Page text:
If you're currently going through open enrollment -- the period of time each year you're permitted to make your health, life, and disability insurance selections through your employer -- you may be faced with more options than ever before. With the Affordable Care Act (ACA) now in full swing, you should have some options on your state's health insurance exchange (or the federal exchange if your state has opted to waive its own coverage). You may not know enough about each available policy to feel you can make the best decision for your family's healthcare needs. Read on to learn more about some situations in which it may make sense to decline your employer's health insurance offerings, as well as how you may be able to parlay this decision into a modest raise.
When should you decline a policy offered by your employer?
In an effort to cut ever rising health insurance costs, many employers have turned to high deductible health plans (HDHPs) to help offset some of the costs they've previously covered. This can mean that you'll be required to pay all your non-preventive healthcare expenses out of pocket until you've hit your deductible -- which is often in the thousands of dollars. While these plans can be ideal for young or healthy individuals with few sick doctor visits or emergency room exams, for those with chronic conditions or multiple prescriptions, these policies can be pricey.
If you're anticipating some healthcare expenses over the next year -- a planned operation, the birth of a child, or ongoing care for a sick family member -- you may want to investigate the plans offered by your state to see if you can find something with a slightly higher premium cost but a much lower deductible and maximum annual out of pocket cost. This can allow you to get continued coverage for "free" once you've paid enough out of pocket to meet these low limits.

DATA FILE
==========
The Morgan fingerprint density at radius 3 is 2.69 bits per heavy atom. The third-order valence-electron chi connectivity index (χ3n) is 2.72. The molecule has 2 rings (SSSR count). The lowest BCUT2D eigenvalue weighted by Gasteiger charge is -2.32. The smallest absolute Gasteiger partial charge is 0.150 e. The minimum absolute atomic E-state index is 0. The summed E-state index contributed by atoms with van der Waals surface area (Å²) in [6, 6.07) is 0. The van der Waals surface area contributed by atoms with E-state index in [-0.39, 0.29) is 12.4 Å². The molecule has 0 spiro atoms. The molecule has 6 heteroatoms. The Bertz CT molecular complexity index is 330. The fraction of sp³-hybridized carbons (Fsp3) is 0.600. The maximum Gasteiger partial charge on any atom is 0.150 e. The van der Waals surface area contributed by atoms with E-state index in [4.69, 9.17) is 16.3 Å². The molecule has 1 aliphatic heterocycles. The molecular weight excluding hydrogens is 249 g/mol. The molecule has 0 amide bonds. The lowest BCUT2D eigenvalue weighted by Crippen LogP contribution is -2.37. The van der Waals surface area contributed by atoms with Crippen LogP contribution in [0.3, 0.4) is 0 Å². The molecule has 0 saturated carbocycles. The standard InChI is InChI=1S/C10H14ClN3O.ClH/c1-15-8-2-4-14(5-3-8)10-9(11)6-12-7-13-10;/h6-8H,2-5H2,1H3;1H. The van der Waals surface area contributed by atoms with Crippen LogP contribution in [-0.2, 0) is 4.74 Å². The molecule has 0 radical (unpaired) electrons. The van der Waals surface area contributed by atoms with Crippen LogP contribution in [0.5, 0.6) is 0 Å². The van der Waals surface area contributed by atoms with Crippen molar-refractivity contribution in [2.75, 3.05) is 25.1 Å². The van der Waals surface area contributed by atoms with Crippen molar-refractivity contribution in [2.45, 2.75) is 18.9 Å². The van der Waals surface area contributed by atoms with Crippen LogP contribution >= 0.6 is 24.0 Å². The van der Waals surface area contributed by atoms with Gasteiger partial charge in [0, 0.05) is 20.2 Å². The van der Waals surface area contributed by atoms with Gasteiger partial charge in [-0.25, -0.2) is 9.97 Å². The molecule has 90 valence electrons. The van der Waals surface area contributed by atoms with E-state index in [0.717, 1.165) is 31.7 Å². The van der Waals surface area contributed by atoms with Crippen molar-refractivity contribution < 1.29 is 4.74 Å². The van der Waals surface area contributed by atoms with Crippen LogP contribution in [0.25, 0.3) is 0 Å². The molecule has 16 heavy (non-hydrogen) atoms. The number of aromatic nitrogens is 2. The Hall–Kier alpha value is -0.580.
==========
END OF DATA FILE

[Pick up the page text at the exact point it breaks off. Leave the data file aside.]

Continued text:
What are your options once you've declined your employer's health insurance coverage?
In some cases -- particularly if you're with a small or self-insured employer -- the cost savings to your employer when you decline a policy could be enough to give you a slight salary bump. Before your open enrollment period expires, talk to your boss to see whether your company is willing to compensate you for lightening the financial burden of providing you with coverage.
You'll likely need to make some assurances to your employer you no longer wish to purchase health insurance tied to employment or express willingness to accept an annual bonus or stipend rather than a built-in raise. This helps your employer avoid a situation in which you receive a substantial raise and then enroll in your employer's health insurance plan the next year (costing even more money than before), and it may help increase your odds of getting a raise.
For health insurance, consider contacting a company such as W B Adams Co.Share